Paris—A total of 130 countries have agreed a global tax reform ensuring that multinationals pay their fair share wherever they operate, the OECD said on Thursday, but some EU states refused to sign up.
The Organization for Economic Co-operation and Development said in a statement that global companies, including US behemoths Google, Amazon, Facebook, and Apple would be taxed at a rate of at least 15 percent once the deal is implemented.
The new tax regime will add some $150 billion to government coffers globally once it comes into force, which the OECD said it hoped would be in 2023.
“The framework updates key elements of the century-old international tax system, which is no longer fit for purpose in a globalized and digitalized 21st century economy,” the OECD said.
The formal agreement follows an endorsement by the G7 group of wealthy nations last month, and negotiations now move to a meeting of the G20 group of developed and emerging economies on July 9-10 in Venice, Italy.
US President Joe Biden said the latest deal “puts us in striking distance of full global agreement to halt the race to the bottom for corporate taxes.”
Germany, another backer of the tax reform, hailed it as a “colossal step towards tax justice,” and France said it was “the most important tax agreement in a century.”
British finance minister Rishi Sunak, whose country holds the G7 presidency, said “the fact that 130 countries across the world, including all of the G20, are now on board, marks a further step in our mission to reform global tax.”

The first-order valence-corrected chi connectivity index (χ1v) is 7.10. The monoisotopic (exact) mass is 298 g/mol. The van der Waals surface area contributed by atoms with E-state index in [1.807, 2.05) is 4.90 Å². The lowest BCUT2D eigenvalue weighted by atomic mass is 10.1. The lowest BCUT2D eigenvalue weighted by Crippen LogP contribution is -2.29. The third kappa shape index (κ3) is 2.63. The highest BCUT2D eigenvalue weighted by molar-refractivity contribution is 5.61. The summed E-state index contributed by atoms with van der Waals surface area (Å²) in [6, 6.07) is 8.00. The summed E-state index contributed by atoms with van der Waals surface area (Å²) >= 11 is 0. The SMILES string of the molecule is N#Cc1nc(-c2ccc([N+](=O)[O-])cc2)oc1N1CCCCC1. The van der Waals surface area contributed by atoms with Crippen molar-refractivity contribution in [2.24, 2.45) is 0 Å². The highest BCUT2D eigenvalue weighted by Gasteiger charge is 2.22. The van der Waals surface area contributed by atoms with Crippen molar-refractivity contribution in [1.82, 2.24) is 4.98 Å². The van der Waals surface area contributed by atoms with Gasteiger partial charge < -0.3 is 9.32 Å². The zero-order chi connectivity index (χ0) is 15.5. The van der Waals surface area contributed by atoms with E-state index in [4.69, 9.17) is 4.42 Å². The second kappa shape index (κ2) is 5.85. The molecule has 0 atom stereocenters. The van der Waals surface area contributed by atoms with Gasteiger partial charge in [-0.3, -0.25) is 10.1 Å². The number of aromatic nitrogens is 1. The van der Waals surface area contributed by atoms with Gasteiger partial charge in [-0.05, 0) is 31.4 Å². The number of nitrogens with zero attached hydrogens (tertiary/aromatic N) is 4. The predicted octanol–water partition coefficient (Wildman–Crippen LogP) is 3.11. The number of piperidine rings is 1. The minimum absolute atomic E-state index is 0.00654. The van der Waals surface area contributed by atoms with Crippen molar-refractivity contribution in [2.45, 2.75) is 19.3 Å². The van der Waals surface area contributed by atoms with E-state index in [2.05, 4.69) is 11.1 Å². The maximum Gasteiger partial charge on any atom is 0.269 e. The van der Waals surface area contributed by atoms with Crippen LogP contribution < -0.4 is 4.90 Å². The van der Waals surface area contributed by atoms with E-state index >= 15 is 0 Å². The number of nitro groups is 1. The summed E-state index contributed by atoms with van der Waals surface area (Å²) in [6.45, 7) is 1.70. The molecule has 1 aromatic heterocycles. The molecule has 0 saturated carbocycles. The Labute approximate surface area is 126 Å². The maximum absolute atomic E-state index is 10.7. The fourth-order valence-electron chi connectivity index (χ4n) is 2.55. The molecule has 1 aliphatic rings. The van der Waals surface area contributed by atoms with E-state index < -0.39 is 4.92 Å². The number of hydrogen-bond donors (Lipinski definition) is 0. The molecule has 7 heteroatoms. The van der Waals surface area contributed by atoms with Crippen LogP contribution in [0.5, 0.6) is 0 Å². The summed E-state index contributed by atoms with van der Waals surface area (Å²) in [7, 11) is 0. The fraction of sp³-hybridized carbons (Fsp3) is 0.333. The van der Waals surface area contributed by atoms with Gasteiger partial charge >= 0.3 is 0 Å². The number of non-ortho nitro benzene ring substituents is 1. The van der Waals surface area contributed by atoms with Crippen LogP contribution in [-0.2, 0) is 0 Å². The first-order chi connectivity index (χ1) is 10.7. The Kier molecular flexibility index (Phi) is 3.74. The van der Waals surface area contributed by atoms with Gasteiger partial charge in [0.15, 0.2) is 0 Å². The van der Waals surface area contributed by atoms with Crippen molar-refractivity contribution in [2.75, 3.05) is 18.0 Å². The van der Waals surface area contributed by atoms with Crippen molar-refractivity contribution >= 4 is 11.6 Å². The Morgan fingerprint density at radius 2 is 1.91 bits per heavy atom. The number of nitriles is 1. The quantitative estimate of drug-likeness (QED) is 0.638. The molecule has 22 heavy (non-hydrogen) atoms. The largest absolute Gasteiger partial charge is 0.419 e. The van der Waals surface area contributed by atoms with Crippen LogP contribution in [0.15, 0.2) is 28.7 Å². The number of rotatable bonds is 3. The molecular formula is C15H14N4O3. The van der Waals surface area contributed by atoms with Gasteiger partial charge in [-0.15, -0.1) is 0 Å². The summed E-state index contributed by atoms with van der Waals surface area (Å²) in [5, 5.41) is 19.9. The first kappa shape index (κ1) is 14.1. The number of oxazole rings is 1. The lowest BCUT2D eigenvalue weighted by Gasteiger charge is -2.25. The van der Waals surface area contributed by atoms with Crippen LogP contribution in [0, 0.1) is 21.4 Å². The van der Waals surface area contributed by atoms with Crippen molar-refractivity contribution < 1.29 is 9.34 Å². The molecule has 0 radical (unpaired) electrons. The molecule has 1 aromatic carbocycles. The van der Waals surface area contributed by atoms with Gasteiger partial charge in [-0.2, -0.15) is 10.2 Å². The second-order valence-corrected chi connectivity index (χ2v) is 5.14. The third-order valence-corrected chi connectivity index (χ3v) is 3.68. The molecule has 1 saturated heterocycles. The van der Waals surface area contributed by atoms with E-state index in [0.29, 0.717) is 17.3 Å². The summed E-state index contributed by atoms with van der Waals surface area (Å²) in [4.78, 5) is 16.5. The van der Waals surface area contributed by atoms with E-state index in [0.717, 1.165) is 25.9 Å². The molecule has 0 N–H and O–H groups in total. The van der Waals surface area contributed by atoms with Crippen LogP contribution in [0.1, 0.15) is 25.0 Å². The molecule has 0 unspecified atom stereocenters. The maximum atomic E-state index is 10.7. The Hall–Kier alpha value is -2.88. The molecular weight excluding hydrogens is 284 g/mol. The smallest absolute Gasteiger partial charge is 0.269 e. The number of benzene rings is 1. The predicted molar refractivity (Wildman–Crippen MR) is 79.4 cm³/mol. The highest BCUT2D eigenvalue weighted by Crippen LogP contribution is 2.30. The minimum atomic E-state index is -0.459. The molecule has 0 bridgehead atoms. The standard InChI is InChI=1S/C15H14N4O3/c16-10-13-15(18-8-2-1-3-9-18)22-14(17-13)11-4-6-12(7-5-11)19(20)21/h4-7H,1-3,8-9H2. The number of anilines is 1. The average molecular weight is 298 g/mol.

But EU low-tax countries Ireland and Hungary declined to sign up to the agreement reached in the OECD framework, the organization said, highlighting lingering divisions on global taxation.
Both countries are part of a group of EU nations also including Luxembourg and Poland that have relied on low tax rates to attract multinationals and build their economies.
Ireland, the EU home to tech giants Facebook, Google and Apple, has a corporate tax rate of just 12.5 percent.
Irish Finance Minister Paschal Donohoe has warned that the new rules could see Ireland lose 20 percent of its corporate revenue.
On Thursday, Donohoe said Ireland still “broadly supports” the deal, but not the 15-percent tax floor.
“There is much to finalize before a comprehensive agreement is reached,” he said, adding that Ireland would “constructively engage” in further discussions.
Also expressing concerns is Switzerland—known for its banking secrecy laws—which said it would support the measures despite “major reservations” and that it hoped the interests of “small, innovative countries” be taken into account.
An agreement for the implementation of the plan is planned for October.